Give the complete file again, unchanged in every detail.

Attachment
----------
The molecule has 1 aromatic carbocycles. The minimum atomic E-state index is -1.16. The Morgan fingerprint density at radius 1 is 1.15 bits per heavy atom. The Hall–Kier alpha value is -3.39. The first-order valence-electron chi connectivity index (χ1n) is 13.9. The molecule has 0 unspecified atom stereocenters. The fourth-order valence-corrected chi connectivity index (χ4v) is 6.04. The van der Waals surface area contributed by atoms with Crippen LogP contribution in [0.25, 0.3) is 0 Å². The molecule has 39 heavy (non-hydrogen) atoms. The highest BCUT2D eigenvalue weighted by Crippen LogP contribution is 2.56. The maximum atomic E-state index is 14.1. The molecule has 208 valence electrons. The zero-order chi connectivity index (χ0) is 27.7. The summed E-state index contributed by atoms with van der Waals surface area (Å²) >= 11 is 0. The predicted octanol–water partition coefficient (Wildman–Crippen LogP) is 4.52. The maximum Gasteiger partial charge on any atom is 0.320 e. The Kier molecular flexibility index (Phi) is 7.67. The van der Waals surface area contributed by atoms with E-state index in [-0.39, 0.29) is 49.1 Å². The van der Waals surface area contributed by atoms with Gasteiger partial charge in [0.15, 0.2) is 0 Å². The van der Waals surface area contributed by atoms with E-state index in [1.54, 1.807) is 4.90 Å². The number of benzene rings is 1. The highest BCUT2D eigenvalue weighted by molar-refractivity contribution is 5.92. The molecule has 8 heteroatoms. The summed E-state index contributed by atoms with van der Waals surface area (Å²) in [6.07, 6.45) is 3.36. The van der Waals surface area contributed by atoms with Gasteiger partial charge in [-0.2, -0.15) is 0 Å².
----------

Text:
The molecule has 1 aromatic carbocycles. The minimum atomic E-state index is -1.16. The Morgan fingerprint density at radius 1 is 1.15 bits per heavy atom. The Hall–Kier alpha value is -3.39. The first-order valence-electron chi connectivity index (χ1n) is 13.9. The molecule has 0 unspecified atom stereocenters. The fourth-order valence-corrected chi connectivity index (χ4v) is 6.04. The van der Waals surface area contributed by atoms with Crippen LogP contribution in [0.25, 0.3) is 0 Å². The molecule has 39 heavy (non-hydrogen) atoms. The highest BCUT2D eigenvalue weighted by Crippen LogP contribution is 2.56. The maximum atomic E-state index is 14.1. The molecule has 208 valence electrons. The zero-order chi connectivity index (χ0) is 27.7. The summed E-state index contributed by atoms with van der Waals surface area (Å²) >= 11 is 0. The predicted octanol–water partition coefficient (Wildman–Crippen LogP) is 4.52. The maximum Gasteiger partial charge on any atom is 0.320 e. The Kier molecular flexibility index (Phi) is 7.67. The van der Waals surface area contributed by atoms with E-state index in [-0.39, 0.29) is 49.1 Å². The van der Waals surface area contributed by atoms with Gasteiger partial charge in [0.15, 0.2) is 0 Å². The van der Waals surface area contributed by atoms with E-state index in [1.54, 1.807) is 4.90 Å². The number of benzene rings is 1. The highest BCUT2D eigenvalue weighted by molar-refractivity contribution is 5.92. The molecule has 8 heteroatoms. The summed E-state index contributed by atoms with van der Waals surface area (Å²) in [6.07, 6.45) is 3.36. The van der Waals surface area contributed by atoms with Gasteiger partial charge in [-0.2, -0.15) is 0 Å².